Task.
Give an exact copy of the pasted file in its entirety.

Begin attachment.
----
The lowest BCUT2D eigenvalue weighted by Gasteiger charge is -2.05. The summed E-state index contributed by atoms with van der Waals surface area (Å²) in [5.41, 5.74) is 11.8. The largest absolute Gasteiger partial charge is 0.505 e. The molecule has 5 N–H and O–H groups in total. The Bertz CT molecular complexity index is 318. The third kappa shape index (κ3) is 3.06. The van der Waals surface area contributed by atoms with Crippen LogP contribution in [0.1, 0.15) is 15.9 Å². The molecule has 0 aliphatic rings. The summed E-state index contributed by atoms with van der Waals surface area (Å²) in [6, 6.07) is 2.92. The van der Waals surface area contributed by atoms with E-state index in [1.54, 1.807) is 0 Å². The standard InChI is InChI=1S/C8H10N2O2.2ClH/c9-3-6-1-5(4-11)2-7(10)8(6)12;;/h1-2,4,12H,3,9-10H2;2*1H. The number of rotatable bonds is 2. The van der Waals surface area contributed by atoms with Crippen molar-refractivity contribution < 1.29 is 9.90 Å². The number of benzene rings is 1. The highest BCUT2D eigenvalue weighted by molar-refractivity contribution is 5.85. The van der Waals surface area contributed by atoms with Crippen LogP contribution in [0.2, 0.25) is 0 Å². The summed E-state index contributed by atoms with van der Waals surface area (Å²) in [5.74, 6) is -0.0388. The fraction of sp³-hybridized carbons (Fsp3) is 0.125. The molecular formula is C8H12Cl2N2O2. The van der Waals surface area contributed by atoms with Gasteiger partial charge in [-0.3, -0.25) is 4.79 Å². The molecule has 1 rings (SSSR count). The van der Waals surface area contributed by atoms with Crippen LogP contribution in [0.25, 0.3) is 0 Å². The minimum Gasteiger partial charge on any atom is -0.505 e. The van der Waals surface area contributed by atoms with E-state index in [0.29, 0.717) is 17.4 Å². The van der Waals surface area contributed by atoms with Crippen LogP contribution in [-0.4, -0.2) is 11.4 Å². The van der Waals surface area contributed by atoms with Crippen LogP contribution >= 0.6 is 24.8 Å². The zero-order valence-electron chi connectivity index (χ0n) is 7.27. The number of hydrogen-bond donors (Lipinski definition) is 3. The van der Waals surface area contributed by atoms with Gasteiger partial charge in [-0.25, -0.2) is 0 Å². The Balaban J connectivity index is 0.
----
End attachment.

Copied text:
The lowest BCUT2D eigenvalue weighted by Gasteiger charge is -2.05. The summed E-state index contributed by atoms with van der Waals surface area (Å²) in [5.41, 5.74) is 11.8. The largest absolute Gasteiger partial charge is 0.505 e. The molecule has 5 N–H and O–H groups in total. The Bertz CT molecular complexity index is 318. The third kappa shape index (κ3) is 3.06. The van der Waals surface area contributed by atoms with Crippen LogP contribution in [0.1, 0.15) is 15.9 Å². The molecule has 0 aliphatic rings. The summed E-state index contributed by atoms with van der Waals surface area (Å²) in [6, 6.07) is 2.92. The van der Waals surface area contributed by atoms with E-state index in [1.54, 1.807) is 0 Å². The standard InChI is InChI=1S/C8H10N2O2.2ClH/c9-3-6-1-5(4-11)2-7(10)8(6)12;;/h1-2,4,12H,3,9-10H2;2*1H. The number of rotatable bonds is 2. The van der Waals surface area contributed by atoms with Crippen molar-refractivity contribution < 1.29 is 9.90 Å². The number of benzene rings is 1. The highest BCUT2D eigenvalue weighted by molar-refractivity contribution is 5.85. The van der Waals surface area contributed by atoms with Crippen LogP contribution in [0.2, 0.25) is 0 Å². The summed E-state index contributed by atoms with van der Waals surface area (Å²) in [5.74, 6) is -0.0388. The fraction of sp³-hybridized carbons (Fsp3) is 0.125. The molecular formula is C8H12Cl2N2O2. The van der Waals surface area contributed by atoms with Gasteiger partial charge in [-0.3, -0.25) is 4.79 Å². The molecule has 1 rings (SSSR count). The van der Waals surface area contributed by atoms with Crippen LogP contribution in [0.25, 0.3) is 0 Å². The minimum Gasteiger partial charge on any atom is -0.505 e. The van der Waals surface area contributed by atoms with E-state index in [0.29, 0.717) is 17.4 Å². The van der Waals surface area contributed by atoms with Crippen LogP contribution in [-0.4, -0.2) is 11.4 Å². The van der Waals surface area contributed by atoms with Crippen LogP contribution >= 0.6 is 24.8 Å². The zero-order valence-electron chi connectivity index (χ0n) is 7.27. The number of hydrogen-bond donors (Lipinski definition) is 3. The van der Waals surface area contributed by atoms with Gasteiger partial charge in [-0.25, -0.2) is 0 Å². The Balaban J connectivity index is 0.